I know my shortcomings. One of which is the inability to understand government — local to federal and everything in between. As a result, I never miss an opportunity to learn more about civics and politics.
I've discovered if you look closely, lessons are everywhere. For instance, the Daily Pilot published a letter from Robert C. Hawkins ("Don't limit citizen involvement at City Hall," April 8).
Reading beyond the headline provides a crystal clear glimpse into the dark and dreary side of politics, on any level.
If possible, prior to reading my letter, please spend a few minutes reading Mr. Hawkins' letter, then Newport Beach Mayor Nancy Gardner's newsletter (April 2012). If you're paying attention, your head will spin.
Beyond the attention-getting headline, the first paragraph of Mr. Hawkins' letter essentially conveys all you need to know.
"I have always lauded the city of Newport Beach for its citizens' involvement," he writes. "Now, not so much."
What it doesn't say speaks volumes. It doesn't say that the writer had always lauded the city of Newport Beach because "the city" valued the involvement of its citizens but doesn't now.
Taken literally, the statement's sentiment actually says the writer once lauded the citizens of Newport Beach for their involvement, but not now. Why?
Mr. Hawkins is a principal of the Law Offices of Robert C. Hawkins, a somewhat prominent Newport Beach law firm specializing in "condemnation," land use and environmental law.
As mentioned previously, I haven't the capacity to understand local government so I clearly don't understand how the principal of a Newport Beach law firm involved in real estate deals would be appointed to chair Newport's Planning Commission.
Mr. Hawkins "resigned" his chair in January over alleged claims of "conflict of interest" involving two city councilmen ("Newport planning official resigns," Jan. 11).
Based on his long history of community service, it's obvious Mr. Hawkins is profoundly devoted to the public he serves. Assuredly, I'd be chastised as a misanthropic cynic for merely suggesting Mr. Hawkins and the Law Offices of Robert C. Hawkins may have benefited financially from his nearly 15 years of devotion to our fine city.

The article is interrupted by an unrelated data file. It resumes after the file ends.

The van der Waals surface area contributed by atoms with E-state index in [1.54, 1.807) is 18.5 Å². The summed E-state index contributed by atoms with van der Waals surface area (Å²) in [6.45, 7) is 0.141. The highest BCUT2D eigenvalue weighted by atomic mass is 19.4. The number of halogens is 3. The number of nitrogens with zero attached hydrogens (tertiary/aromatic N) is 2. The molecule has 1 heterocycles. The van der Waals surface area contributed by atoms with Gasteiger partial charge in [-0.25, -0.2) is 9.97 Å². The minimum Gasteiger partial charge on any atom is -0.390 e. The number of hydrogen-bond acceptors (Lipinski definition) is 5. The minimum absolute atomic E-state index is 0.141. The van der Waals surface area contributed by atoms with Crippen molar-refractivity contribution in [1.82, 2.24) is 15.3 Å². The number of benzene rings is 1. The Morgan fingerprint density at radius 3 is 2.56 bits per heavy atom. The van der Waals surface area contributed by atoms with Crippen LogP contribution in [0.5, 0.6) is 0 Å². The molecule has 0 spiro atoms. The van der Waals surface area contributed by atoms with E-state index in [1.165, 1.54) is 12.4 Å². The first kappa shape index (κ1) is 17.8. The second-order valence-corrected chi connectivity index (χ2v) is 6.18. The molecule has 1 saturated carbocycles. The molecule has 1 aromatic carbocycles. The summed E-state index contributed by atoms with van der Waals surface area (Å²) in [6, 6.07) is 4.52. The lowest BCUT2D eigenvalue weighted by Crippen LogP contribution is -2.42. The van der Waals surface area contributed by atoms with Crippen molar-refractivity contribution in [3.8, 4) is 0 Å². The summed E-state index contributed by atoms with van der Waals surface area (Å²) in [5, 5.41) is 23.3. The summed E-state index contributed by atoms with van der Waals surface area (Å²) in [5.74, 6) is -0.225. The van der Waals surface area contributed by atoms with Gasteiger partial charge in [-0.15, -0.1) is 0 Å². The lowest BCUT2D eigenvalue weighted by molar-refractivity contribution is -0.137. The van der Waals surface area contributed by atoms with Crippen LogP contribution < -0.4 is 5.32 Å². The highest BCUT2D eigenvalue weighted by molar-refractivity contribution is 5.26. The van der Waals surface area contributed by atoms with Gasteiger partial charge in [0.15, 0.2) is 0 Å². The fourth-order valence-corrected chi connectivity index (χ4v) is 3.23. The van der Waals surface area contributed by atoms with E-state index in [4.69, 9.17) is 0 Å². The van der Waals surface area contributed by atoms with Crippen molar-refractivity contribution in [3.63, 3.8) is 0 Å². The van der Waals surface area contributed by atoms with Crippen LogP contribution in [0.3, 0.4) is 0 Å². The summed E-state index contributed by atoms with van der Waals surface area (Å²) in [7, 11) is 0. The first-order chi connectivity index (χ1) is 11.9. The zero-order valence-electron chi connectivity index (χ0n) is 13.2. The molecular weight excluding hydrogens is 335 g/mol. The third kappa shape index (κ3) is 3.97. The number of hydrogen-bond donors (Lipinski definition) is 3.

Now, four months later, the honorable lawyer Mr. Hawkins has taken the opportunity to fire a few shots at Gardner. I understand taking shots at someone when they're earned and deserved.
Why would a noted principal of a Newport Beach law firm, specializing in real estate law, resign his chair over real estate matters and use a public forum to slam Newport's mayor with such fervor? What would compel such an attack — an attack advanced with an utter disregard for facts?
According to Mr. Hawkins' letter, Gardner's newsletter contained a direct quote from the mayor regarding "managing the city as a business." This quote is not in the newsletter.
The newsletter states that the mayor asked City Manager Dave Kiff for specific input on an issue, according to Mr. Hawkins. The newsletter does not mention Mr. Kiff.
Hawkins' interpretation of the mayor's message — that she "may regard citizen involvement as an annoyance" — is the polar opposite of its real meaning: The city of Newport Beach, in an effort to appease all of its citizens, accepts and welcomes their involvement, despite financial considerations, simply because the city values the process, the process of checks and balances (transparency) within and outside the system.
The mayor's message was "That's the rub" — meaning that's the way governing goes. That's the cost government incurs to ensure freedom of access for every citizen.
Citizen involvement might be expensive, but it's worth the price. But, read Gardner's thoughts for yourself and decide. Then reread Mr. Hawkins' letter and ask, "Why?" What's the motivation for writing such nonsense? What is to be gained by twisting truth and manipulating fact? To what purpose?
Often, very important lessons are in plain site, yet, we fail to take the time to learn; we fail to discover the truth.
If we fail to understand motivation, to seek the truth and we fail to ask "Why?," we fail as citizens.
CURT HONINGFORD is a Newport Beach resident.